Azure Tags

Use Azure Tags to organize Resources

I started with a blog about Locks in Azure, which is one of the basic Azure Governance features provided by Azure Resource Manager. In this second blog, I want to give you a quick overview of how you can use tags to organize your Azure resources. As mentioned before governance in Azure provides you with the necessary tools to take advantage of the speed and agility the cloud promises, without losing control over your environment.

Cloud-Native Governance

Cloud-Native Governance

When you start working with Azure, you realize that you will have suddenly many resources. If you work for a company or team, you will realize that at one point it will be difficult to identify resources, find out who they belong to, or are they still needed, and are the production or development, who is paying for it, and many more questions are coming up.

With Tags in Azure, you can start tagging your Azure resources to logically organize them into a taxonomy.  A tag consists of a name and a value pair. For example, you can apply the name “Environment” or “Department and the value “Production” or “Finance” to resources.

Tags are name/value pairs that enable you to categorize resources and view consolidated billing by applying the same tag to multiple resources and resource groups. Tag names are case-insensitive and tag values are case-sensitive.

You can apply tags to:

  • Azure Resource
  • Resource Groups
  • Subscriptions (New)
Tags to Azure Subscription

Tags to Azure Subscription

Adding tags to your resource will help you when you need to organize resources for billing or management. Also, Azure Management tools like Update Management can make use of tags. For example, you can create dynamic groups of your virtual machines for different update schedules using tags.

Cost Management with Azure Tags

Cost Management with Azure Tags

Use Azure Policy to manage Tags

You can also use Azure Policy to apply tags to resources or block resources from being created if they do not have the necessary tags.

You can use Azure Policy to enforce tagging rules and conventions. By creating a policy, you avoid the scenario of resources being deployed to your subscription that don’t comply with the expected tags for your organization. Instead of manually applying tags or searching for resources that aren’t compliant, you can create a policy that automatically applies the needed tags during deployment. Tags can also now be applied to existing resources with the new Modify effect and a remediation task.

Limitations for Azure Tags

Tags come with certain limitations:

  • Not all resource types support tags. To determine if you can apply a tag to a resource type, see Tag support for Azure resources.
  • Each resource or resource group can have a maximum of 50 tag name/value pairs. If you need to apply more tags than the maximum allowed number, use a JSON string for the tag value. The JSON string can contain many values that are applied to a single tag name. A resource group can contain many resources that each have 50 tag name/value pairs.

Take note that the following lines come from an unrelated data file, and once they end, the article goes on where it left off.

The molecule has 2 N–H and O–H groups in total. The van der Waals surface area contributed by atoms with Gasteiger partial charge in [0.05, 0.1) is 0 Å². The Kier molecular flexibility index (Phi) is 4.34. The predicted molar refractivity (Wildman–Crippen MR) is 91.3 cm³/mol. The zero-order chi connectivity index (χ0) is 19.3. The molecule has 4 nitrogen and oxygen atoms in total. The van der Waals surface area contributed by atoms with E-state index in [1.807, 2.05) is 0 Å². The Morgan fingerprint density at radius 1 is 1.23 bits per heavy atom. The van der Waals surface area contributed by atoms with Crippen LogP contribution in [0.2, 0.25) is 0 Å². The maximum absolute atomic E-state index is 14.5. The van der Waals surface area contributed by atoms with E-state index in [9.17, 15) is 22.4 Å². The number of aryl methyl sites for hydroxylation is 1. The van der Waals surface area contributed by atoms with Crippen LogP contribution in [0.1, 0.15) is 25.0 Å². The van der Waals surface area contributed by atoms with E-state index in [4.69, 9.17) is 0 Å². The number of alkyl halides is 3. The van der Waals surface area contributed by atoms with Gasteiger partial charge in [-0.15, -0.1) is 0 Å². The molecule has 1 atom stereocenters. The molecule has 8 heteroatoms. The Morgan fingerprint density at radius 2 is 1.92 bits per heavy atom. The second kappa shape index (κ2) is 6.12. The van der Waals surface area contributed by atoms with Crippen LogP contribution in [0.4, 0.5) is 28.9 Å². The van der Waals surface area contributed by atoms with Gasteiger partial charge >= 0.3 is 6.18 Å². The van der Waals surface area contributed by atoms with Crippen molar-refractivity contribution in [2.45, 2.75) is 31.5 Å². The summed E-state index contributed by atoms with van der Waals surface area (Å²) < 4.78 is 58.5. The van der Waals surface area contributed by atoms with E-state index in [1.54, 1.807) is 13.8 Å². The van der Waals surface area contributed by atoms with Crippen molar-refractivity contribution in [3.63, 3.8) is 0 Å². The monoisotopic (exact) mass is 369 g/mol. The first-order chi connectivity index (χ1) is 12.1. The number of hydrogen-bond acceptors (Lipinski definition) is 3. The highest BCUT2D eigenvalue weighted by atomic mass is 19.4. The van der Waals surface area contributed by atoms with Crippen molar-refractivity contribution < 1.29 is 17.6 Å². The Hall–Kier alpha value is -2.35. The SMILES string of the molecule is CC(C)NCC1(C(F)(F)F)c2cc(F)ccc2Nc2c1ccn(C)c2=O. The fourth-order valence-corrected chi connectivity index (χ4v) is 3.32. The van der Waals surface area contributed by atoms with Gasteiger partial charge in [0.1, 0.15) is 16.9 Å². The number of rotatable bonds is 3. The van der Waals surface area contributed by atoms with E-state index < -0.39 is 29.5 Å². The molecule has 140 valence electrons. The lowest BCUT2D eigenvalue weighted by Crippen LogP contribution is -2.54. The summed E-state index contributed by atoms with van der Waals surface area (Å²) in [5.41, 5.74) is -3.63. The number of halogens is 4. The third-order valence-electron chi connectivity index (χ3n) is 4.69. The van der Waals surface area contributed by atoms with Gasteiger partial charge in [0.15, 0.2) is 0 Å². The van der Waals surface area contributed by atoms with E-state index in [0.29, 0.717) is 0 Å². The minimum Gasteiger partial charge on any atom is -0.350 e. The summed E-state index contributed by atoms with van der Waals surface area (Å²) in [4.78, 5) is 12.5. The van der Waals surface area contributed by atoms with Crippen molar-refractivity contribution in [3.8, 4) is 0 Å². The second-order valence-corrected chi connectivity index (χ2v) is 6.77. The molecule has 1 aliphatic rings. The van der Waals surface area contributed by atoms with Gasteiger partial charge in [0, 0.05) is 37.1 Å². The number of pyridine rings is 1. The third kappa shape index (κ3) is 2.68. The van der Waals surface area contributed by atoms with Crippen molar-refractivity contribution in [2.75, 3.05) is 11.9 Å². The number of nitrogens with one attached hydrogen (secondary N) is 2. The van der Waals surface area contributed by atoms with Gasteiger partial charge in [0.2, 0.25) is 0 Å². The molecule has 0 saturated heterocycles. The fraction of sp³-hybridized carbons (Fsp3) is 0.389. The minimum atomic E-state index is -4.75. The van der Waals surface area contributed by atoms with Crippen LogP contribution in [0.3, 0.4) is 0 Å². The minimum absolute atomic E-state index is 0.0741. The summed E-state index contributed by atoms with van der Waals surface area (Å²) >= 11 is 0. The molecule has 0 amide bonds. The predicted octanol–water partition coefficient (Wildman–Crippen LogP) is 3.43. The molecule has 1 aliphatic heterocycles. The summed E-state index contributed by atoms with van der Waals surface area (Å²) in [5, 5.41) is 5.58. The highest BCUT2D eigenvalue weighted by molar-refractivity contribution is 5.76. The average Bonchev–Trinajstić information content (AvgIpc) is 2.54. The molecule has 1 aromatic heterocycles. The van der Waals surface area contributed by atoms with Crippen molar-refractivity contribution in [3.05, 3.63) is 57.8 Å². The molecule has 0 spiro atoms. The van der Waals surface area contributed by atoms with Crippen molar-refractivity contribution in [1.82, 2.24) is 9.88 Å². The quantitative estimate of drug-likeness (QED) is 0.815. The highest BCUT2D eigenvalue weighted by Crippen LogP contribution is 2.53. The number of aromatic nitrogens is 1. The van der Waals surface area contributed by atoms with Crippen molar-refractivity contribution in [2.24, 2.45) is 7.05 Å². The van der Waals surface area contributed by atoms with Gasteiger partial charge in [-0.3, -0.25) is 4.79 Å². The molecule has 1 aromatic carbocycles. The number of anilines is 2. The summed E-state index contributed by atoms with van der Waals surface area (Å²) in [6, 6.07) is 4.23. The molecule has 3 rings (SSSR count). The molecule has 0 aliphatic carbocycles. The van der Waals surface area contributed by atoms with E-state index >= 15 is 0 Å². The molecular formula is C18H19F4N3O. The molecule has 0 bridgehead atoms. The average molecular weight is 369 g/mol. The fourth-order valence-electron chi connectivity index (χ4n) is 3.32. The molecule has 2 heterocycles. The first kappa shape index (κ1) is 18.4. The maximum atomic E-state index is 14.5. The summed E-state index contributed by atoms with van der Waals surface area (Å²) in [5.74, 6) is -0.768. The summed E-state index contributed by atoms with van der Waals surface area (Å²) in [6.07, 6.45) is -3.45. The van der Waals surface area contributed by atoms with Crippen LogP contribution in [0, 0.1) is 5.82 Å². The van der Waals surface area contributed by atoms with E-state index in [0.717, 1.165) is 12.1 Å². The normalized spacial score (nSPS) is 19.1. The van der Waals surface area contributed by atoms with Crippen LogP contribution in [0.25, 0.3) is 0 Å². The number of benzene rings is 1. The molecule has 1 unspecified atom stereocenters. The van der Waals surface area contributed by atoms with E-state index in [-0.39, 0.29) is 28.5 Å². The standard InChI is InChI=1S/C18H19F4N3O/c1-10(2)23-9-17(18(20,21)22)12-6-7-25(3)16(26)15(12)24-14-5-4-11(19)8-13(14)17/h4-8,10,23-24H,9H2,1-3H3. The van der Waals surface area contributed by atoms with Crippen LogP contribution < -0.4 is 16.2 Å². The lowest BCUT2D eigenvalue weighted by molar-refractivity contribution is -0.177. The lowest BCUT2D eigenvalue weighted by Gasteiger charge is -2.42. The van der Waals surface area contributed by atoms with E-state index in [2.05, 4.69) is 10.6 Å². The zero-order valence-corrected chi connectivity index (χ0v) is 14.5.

• The tag name is limited to 512 characters, and the tag value is limited to 256 characters. For storage accounts, the tag name is limited to 128 characters, and the tag value is limited to 256 characters.
  • Generalized VMs don’t support tags.
  • Tags applied to the resource group are not inherited by the resources in that resource group.
  • Tags can’t be applied to classic resources such as Cloud Services.
  • Tag names can’t contain these characters: <>%&\?/

You can find more information about limitations for tags, you can find them on Microsoft Docs.

Assign Tags

As mentioned before, you can use Azure Policy to manage tags on your resources, but you can also assign tags using the Azure Portal, Azure Resource Manager (ARM) templates, Azure PowerShell or the Azure CLI. Here are some short examples:

Azure PowerShell

Add tags to a resource group without existing tags:

Set-AzResourceGroup -Name myrg -Tag @{ "Department"="Finance"; "Environment"="Test" }

Add tags to a resource group that has existing tags, retrieve the existing tags, add the new tag, and reapply the tags:

$tags = (Get-AzResourceGroup -Name myrg).Tags
$tags.Add("Status", "Approved")
Set-AzResourceGroup -Tag $tags -Name myrg

Azure CLI

Overwrite the existing tags on a resource group:

az group update -n myrg --tags 'Environment=Test' 'Department=IT'

If you want to have more examples, check out the Microsoft Docs.

I hope this gives you a good overview of Azure Tags, and how they can be useful. If you want to learn more, check out the Microsoft Docs.